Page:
US 3671327 A
Description (OCR text may contain errors)
Filed March 12, 1969 I2 Z2 Z4 Fig. 26a l I United States Patent 3,671 327 MULTIJUNCTION THERMOCOUPLES Frank Munro Gay, Felixstowe, Suffolk, England, assignor to A. C. Cossor Limited, Harlow, Essex, England Filed Mar. 12, 1969, Ser- No. 806,435 Claims priority, application Great Britain, Mar. 13, 1968, 12,260/ 68 Int. Cl. H01v 1/ 02 U.S. Cl. 136-225 3 Claims ABSTRACT OF THE DISCLOSURE A multijunction thermocouple is made by etching a metal foil having difiering metals to either side of a boundary line, so as to leave a pattern which zig-zags across the boundary line and forms a row of junctions along the boundary line.
Thermo-electric devices comprising a plurality of thermocouples, called in this specification multijunction thermocouples, are well known as sensitive detectors of small temperature differences, which may be used for a variety of purposes, including measuring the current in a heater wire adjacent the hot junctions. Several tens of junctions are frequently utilized and the overall structure is fine and intricate, involving substantial manufacturing difficulties and expense. The object of this invention is to provide an improved manufacturing method for a multijunction thermocouple, and also a thermocouple made by such a method.
The method according to the invention comprises the steps of forming a conductive foil having metals of differing conductivities to either side of a boundary line and removing the metal of the foil to leave a pattern which repeatedly crosses the boundary line, along which there is thus formed a row of junctions pertaining to two groups alternately.
For convenience the said two groups will be called the first junctions and the second junctions respectively. In a further step of manufacture the first junctions may be displaced as a body from the second junctions, each group of junctions being attached to a heater wire or other element which serves to determine in common the temperature of the junctions of that group. As is well known any such element must not electrically short together the junctions attached thereto.
A convenient way of displacing the two groups of junctions from each other is to bend the pattern back upon itself along the said boundary line to form the pattern into a series of loops. The loops can then be displaced alternately to one side and then the other.
The conductive foil having metals of differing conductivities to either side of a boundary line is best made by plating the metal with the higher conductivity over part only of a foil of the lower conductivity metal. As is well known, if the difference in conductivities is sufficient, the plated foil behaves 'thermoelectrically as if the plated part consists only of the plating metal.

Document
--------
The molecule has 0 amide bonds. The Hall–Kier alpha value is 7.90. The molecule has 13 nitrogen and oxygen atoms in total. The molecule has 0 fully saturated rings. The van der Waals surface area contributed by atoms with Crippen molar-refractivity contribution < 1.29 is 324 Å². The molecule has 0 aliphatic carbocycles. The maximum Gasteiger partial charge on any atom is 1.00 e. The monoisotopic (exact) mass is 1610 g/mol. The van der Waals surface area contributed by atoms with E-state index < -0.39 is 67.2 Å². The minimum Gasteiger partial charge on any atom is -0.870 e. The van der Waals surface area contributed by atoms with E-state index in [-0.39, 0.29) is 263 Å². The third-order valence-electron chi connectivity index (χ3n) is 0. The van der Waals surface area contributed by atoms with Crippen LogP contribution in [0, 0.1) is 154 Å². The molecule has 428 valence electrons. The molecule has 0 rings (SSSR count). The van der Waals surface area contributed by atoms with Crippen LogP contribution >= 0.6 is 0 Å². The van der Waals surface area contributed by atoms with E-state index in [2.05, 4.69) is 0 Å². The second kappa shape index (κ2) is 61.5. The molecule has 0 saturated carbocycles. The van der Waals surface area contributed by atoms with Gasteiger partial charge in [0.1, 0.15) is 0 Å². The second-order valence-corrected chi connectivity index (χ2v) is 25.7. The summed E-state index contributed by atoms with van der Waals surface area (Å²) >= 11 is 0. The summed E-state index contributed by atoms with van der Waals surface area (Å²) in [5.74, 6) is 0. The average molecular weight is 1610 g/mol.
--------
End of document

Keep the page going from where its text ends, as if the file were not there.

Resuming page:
The step of removing the metal to leave the said pattern can be effected by any suitable technique such as is employed in the manufacture of printed circuits, e.g. chemical etching through a photo-resist mask. Several patterns can of course be etched simultaneously from a large foil to speed and cheapen manufacture.
One embodiment of the invention will now be described in more detail, by way of example, with reference to the accompanying drawings, in which:
FIG. 1 shows a metal foil prior to etching,
FIG. .2 shows the etched foil,
3,671,327: Patented June 20, 1972 FIG. 3 is an end view of the etched foil bent back upon itself, and
FIG. 4 is a similar view showing the two groups of junctions displaced from each other.
The drawings are not to scale.
In FIG. 1 a piece of constantan foil 10 which is 0.025 mm. thick is plated over half its area, i.e. to one side of a boundary line 12 running along the longitudinal centreline of the foil, with a relatively stress-free electrolytic copper layer 14. This layer may be 0.015 mm. thick. The foil may be perhaps 4 cm. by 2.5 cm. To facilitate handling the foil in subsequent operations the non-plated side is backed with a layer about 0.25 mm. thick of an epoxy resin or other support material (not shown). When the resin has cured the plated side of the foil is coated with a photo-resist, which is exposed through a negative and developed in conventional manner. The unwanted metal is then removed using a suitable etchant or by other means. This may also remove the backing, which may also be such as will remove the epoxy but if not the backing may be subsequently removed by another method.